Hatiboglu, C. U. and Babadagli, T. 2010. Experimental and Visual Analysis of Co- and Countercurrent Spontaneous Imbibition for Different Viscosity Ratios, Interfacial Tensions, and Wettabilities. J. Pet. Sci. Eng. 70 (3–4): 214–228. https://doi.org/10.1016/j.petrol.2009.11.013.
Haugen, Å., Fernø, M. A., Mason, G. et al. 2014. Capillary Pressure and Relative Permeability Estimated from a Single Spontaneous Imbibition Test. J. Pet. Sci. Eng. 115 (March): 66–77. https://doi.org/10.1016/j.petrol.2014.02.001.
Haugen, Å., Fernø, M. A., Mason, G. et al. 2015. The Effect of Viscosity on Relative Permeabilities Derived from Spontaneous Imbibition Tests. Transport Porous Med. 106 (2): 383–404. https://doi.org/10.1007/s11242-014-0406-4.
Karpyn, Z. T., Halleck, P. M. and Grader, A. S. 2009. An Experimental Study of Spontaneous Imbibition in Fractured Sandstone With Contrasting Sedimentary Layers. J. Pet. Sci. Eng. 67 (1–2): 48–56. https://doi.org/10.1016/j.petrol.2009.02.014.
Li, K. and Horne, R. N. 2004. An Analytical Scaling Method for Spontaneous Imbibition in Gas/Water/Rock Systems. SPE J. 9 (3): 322–329. SPE-88996-PA. https://doi.org/10.2118/88996-PA.
Li, Y., Mason, G., Morrow, N. R. et al. 2009. Capillary Pressure at the Imbibition Front During Water-Oil Counter-Current Spontaneous Imbibition. Transport Porous Med. 77 (3): 475–487. https://doi.org/10.1007/s11242-008-9272-2.
Li, Y., Mason, G., Morrow, N. R. et al. 2011. Capillary Pressure at a Saturation Front during Restricted Countercurrent Spontaneous Imbibition with Liquid Displacing Air. Transport Porous Med. 87 (1): 275–289. https://doi.org/10.1007/s11242-010-9681-x.
Li, Y., Morrow, N. R. and Ruth, D. 2003. Similarity Solution for Linear Counter-Current Spontaneous Imbibition. J. Pet. Sci. Eng. 39 (3–4): 309–326. https://doi.org/10.1016/S0920-4105(03)00071-8.
Li, Y., Ruth, D., Mason, G. et al. 2006. Pressures Acting in Counter-Current Spontaneous Imbibition. J. Pet. Sci. Eng. 52 (1–4): 87–99. https://doi.org/10.1016/j.petrol.2006.03.005.
Luo, H., Mohanty, K. K., Delshad, M. et al. 2016. Modeling and Upscaling Unstable Water and Polymer Floods: Dynamic Characterization of the Effective Finger Zone. Presented at SPE Improved Oil Recovery Conference, Tulsa, 11–13 April. SPE-179648-MS. https://doi.org/10.2118/179648-MS.
Mason, G. and Morrow, N. R. 2013. Developments in Spontaneous Imbibition and Possibilities for Future Work. J. Pet. Sci. Eng. 110 (October): 268–293. https://doi.org/10.1016/j.petrol.2013.08.018.
Mason, G., Fernø, M. A., Haugen, Å. et al. 2012. Spontaneous Counter-Current Imbibition Outwards from a Hemi-Spherical Depression. J. Pet. Sci. Eng. 90–91 (July): 131–138. https://doi.org/10.1016/j.petrol.2012.04.017.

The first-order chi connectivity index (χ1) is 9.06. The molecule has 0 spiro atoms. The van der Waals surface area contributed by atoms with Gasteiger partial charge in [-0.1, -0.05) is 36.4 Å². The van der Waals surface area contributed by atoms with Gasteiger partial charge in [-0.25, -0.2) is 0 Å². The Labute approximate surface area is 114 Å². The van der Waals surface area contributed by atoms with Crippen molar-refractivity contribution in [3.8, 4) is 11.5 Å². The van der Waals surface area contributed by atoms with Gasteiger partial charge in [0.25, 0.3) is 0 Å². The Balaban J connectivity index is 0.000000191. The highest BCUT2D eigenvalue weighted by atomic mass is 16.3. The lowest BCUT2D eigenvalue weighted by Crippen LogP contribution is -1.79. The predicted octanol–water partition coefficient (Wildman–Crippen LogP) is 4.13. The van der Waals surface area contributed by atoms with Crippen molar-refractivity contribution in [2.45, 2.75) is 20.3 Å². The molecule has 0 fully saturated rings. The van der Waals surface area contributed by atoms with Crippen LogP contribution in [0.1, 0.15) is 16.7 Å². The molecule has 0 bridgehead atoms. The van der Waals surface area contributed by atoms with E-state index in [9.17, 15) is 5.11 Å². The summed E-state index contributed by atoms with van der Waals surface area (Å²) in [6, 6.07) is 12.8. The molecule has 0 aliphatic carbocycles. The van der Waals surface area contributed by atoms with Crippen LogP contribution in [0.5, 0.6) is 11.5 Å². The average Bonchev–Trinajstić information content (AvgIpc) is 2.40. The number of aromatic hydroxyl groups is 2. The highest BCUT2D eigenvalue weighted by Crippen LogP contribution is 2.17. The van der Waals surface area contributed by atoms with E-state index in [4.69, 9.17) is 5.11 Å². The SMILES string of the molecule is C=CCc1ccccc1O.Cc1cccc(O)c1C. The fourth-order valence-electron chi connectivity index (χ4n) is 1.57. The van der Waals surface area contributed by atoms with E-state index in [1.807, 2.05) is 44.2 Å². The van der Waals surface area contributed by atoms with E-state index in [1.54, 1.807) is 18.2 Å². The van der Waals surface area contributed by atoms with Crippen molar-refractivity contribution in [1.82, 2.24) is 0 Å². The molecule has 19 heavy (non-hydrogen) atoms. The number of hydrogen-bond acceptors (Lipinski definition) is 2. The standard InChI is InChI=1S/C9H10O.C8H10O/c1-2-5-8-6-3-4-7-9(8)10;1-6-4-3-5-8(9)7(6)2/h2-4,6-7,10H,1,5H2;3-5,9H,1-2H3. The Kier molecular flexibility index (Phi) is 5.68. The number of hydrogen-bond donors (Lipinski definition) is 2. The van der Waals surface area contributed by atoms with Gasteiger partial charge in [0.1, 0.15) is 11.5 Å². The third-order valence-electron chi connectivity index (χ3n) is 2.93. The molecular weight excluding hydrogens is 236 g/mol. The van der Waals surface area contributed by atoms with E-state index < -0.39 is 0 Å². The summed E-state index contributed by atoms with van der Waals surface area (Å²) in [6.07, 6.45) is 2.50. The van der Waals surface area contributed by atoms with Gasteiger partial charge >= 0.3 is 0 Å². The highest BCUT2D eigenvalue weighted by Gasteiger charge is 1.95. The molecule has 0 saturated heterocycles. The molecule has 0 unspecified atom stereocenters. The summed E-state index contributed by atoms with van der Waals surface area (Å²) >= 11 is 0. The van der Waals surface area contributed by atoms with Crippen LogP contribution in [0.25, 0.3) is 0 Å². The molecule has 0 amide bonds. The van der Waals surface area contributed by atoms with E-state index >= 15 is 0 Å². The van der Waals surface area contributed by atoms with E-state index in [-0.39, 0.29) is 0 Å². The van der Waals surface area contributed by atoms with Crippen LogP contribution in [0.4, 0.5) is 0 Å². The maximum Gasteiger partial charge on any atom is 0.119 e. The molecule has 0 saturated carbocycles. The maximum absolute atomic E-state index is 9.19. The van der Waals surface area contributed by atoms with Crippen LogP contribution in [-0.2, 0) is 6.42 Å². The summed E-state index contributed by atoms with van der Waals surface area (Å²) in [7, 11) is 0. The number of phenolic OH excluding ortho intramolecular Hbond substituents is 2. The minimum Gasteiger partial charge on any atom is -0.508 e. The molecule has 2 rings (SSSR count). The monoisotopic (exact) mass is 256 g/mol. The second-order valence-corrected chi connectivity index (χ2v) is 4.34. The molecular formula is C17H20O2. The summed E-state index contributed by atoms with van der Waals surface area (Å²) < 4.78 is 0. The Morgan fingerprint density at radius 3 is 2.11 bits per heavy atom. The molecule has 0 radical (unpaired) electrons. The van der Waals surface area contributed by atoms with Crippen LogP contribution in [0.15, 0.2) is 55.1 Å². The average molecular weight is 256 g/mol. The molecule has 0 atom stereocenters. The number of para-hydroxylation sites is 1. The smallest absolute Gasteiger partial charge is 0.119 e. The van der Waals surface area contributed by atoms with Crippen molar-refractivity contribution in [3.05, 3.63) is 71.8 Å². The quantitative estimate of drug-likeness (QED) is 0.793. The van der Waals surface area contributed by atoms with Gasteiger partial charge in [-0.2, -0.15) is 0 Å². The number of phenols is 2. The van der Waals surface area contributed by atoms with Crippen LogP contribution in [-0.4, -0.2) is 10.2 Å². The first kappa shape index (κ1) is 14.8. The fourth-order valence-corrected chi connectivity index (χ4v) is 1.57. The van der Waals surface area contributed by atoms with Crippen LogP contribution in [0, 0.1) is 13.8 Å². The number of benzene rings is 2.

Mason, G., Fischer, H., Morrow, N. R. et al. 2009a. Spontaneous Counter-Current Imbibition into Core Samples with All Faces Open. Transport Porous Med. 78 (2): 199–216. https://doi.org/10.1007/s11242-008-9296-7.
Mason, G., Fischer, H., Morrow, N. R. et al. 2009b. Effect of Sample Shape on Counter-Current Spontaneous Imbibition Production vs. Time Curves. J. Pet. Sci. Eng. 66 (3–4): 83–97. https://doi.org/10.1016/j.petrol.2008.12.035.
Mason, G., Fischer, H., Morrow, N. R. et al. 2010a. Correlation for the Effect of Fluid Viscosities on Counter-Current Spontaneous Imbibition. J. Pet. Sci. Eng. 72 (1–2): 195–205. https://doi.org/10.1016/j.petrol.2010.03.017.
Mason, G., Fischer, H., Morrow, N. R. et al. 2010b. Oil Production by Spontaneous Imbibition from Sandstone and Chalk Cylindrical Cores with Two Ends Open. Energ. Fuel. 24 (2): 1164–1169. https://doi.org/10.1021/ef901118n.
Meng, Q., Liu, H. and Wang, J. 2015. Entrapment of the Non-Wetting Phase During Co-Current Spontaneous Imbibition. Energ. Fuel. 29 (2): 686–694. https://doi.org/10.1021/ef5025164.
Mirzaei-Paiaman, A. and Masihi, M. 2013. Scaling Equations for Oil/Gas Recovery from Fractured Porous Media by Countercurrent Spontaneous Imbibition: From Development to Application. Energ. Fuel. 27 (8): 4662–4676. https://doi.org/10.1021/ef400990p.
Mirzaei-Paiaman, A., Masihi, M. and Standnes, D.C. 2011. Study on Non-Equilibrium Effects During Spontaneous Imbibition. Energ. Fuel. 25 (7): 3053–3059. https://doi.org/10.1021/ef200305q.
Morrow, N. R. and Mason, G. 2001. Recovery of Oil by Spontaneous Imbibition. Curr. Opin. Colloid In. 6 (4): 321–337. https://doi.org/10.1016/S1359-0294(01)00100-5.
Pooladi-Darvish, M. and Firoozabadi, A. 2000. Cocurrent and Countercurrent Imbibition in a Water-Wet Matrix Block. SPE J. 5 (1): 3–11. SPE-38443-PA. https://doi.org/10.2118/38443-PA.
Standnes, D. C. 2009. Calculation of Viscosity Scaling Groups for Spontaneous Imbibition of Water Using Average Diffusivity Coefficients. Energ. Fuel. 23 (4): 2149–2156. https://doi.org/10.1021/ef8010405.
Wang, J. and Dong, M. 2011. Trapping of the Non-Wetting Phase in an Interacting Triangular Tube Bundle Model. Chem. Eng. Sci. 66 (3): 250–259. https://doi.org/10.1016/j.ces.2010.10.009.
Yildiz, H. O., Gokmen, M. and Cesur, Y. 2006. Effect of Shape Factor, Characteristic Length, and Boundary Conditions on Spontaneous Imbibition. J. Pet. Sci. Eng. 53 (3–4): 158–170. https://doi.org/10.1016/j.petrol.2006.06.002.
Zhang, H., Nikolov, A. and Wasan, D. 2014. Enhanced Oil Recovery (EOR) Using Nanoparticle Dispersions: Underlying Mechanism and Imbibition Experiments. Energ. Fuel. 28 (5): 3002–3009. https://doi.org/10.1021/ef500272r.
Zhou, D., Jia, L., Kamath, J. et al. 2002. Scaling of Counter-Current Imbibition Processes in Low-Permeability Porous Media. J. Pet. Sci. Eng. 33 (1-3): 61–74. https://doi.org/10.1016/S0920-4105(01)00176-0.